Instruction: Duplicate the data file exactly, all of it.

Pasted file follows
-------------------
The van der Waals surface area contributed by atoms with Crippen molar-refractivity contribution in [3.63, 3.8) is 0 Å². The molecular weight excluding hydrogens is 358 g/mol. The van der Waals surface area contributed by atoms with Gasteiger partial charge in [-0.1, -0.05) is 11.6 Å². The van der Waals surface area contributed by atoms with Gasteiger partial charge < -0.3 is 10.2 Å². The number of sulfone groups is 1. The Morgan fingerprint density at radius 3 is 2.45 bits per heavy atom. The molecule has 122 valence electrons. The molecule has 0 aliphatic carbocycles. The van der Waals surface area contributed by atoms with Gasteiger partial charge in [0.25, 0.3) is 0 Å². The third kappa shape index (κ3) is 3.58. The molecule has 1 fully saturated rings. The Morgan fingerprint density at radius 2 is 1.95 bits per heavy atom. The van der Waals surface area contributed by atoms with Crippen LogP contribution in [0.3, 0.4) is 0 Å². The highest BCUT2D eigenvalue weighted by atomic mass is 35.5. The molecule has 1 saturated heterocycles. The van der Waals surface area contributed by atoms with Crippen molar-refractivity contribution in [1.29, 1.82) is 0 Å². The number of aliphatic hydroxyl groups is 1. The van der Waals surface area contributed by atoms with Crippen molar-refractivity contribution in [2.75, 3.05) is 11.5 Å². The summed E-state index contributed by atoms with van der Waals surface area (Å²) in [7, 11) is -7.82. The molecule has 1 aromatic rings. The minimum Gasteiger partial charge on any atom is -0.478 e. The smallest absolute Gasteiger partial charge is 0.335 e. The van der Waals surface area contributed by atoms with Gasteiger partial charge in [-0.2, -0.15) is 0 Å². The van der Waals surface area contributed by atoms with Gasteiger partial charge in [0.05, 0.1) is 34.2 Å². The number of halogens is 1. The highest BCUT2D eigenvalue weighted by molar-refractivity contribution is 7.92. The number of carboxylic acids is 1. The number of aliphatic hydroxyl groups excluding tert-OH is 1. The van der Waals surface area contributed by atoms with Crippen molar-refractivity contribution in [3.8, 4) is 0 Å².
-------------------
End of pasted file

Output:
The van der Waals surface area contributed by atoms with Crippen molar-refractivity contribution in [3.63, 3.8) is 0 Å². The molecular weight excluding hydrogens is 358 g/mol. The van der Waals surface area contributed by atoms with Gasteiger partial charge in [-0.1, -0.05) is 11.6 Å². The van der Waals surface area contributed by atoms with Gasteiger partial charge < -0.3 is 10.2 Å². The number of sulfone groups is 1. The Morgan fingerprint density at radius 3 is 2.45 bits per heavy atom. The molecule has 122 valence electrons. The molecule has 0 aliphatic carbocycles. The van der Waals surface area contributed by atoms with Gasteiger partial charge in [0.25, 0.3) is 0 Å². The third kappa shape index (κ3) is 3.58. The molecule has 1 fully saturated rings. The Morgan fingerprint density at radius 2 is 1.95 bits per heavy atom. The van der Waals surface area contributed by atoms with Crippen LogP contribution in [0.3, 0.4) is 0 Å². The highest BCUT2D eigenvalue weighted by atomic mass is 35.5. The molecule has 1 saturated heterocycles. The van der Waals surface area contributed by atoms with Crippen molar-refractivity contribution in [1.29, 1.82) is 0 Å². The number of aliphatic hydroxyl groups is 1. The van der Waals surface area contributed by atoms with Crippen molar-refractivity contribution in [2.75, 3.05) is 11.5 Å². The summed E-state index contributed by atoms with van der Waals surface area (Å²) in [7, 11) is -7.82. The molecule has 1 aromatic rings. The minimum Gasteiger partial charge on any atom is -0.478 e. The smallest absolute Gasteiger partial charge is 0.335 e. The van der Waals surface area contributed by atoms with Gasteiger partial charge in [-0.2, -0.15) is 0 Å². The van der Waals surface area contributed by atoms with Gasteiger partial charge in [0.05, 0.1) is 34.2 Å². The number of halogens is 1. The highest BCUT2D eigenvalue weighted by molar-refractivity contribution is 7.92. The number of carboxylic acids is 1. The number of aliphatic hydroxyl groups excluding tert-OH is 1. The van der Waals surface area contributed by atoms with Crippen molar-refractivity contribution in [3.8, 4) is 0 Å².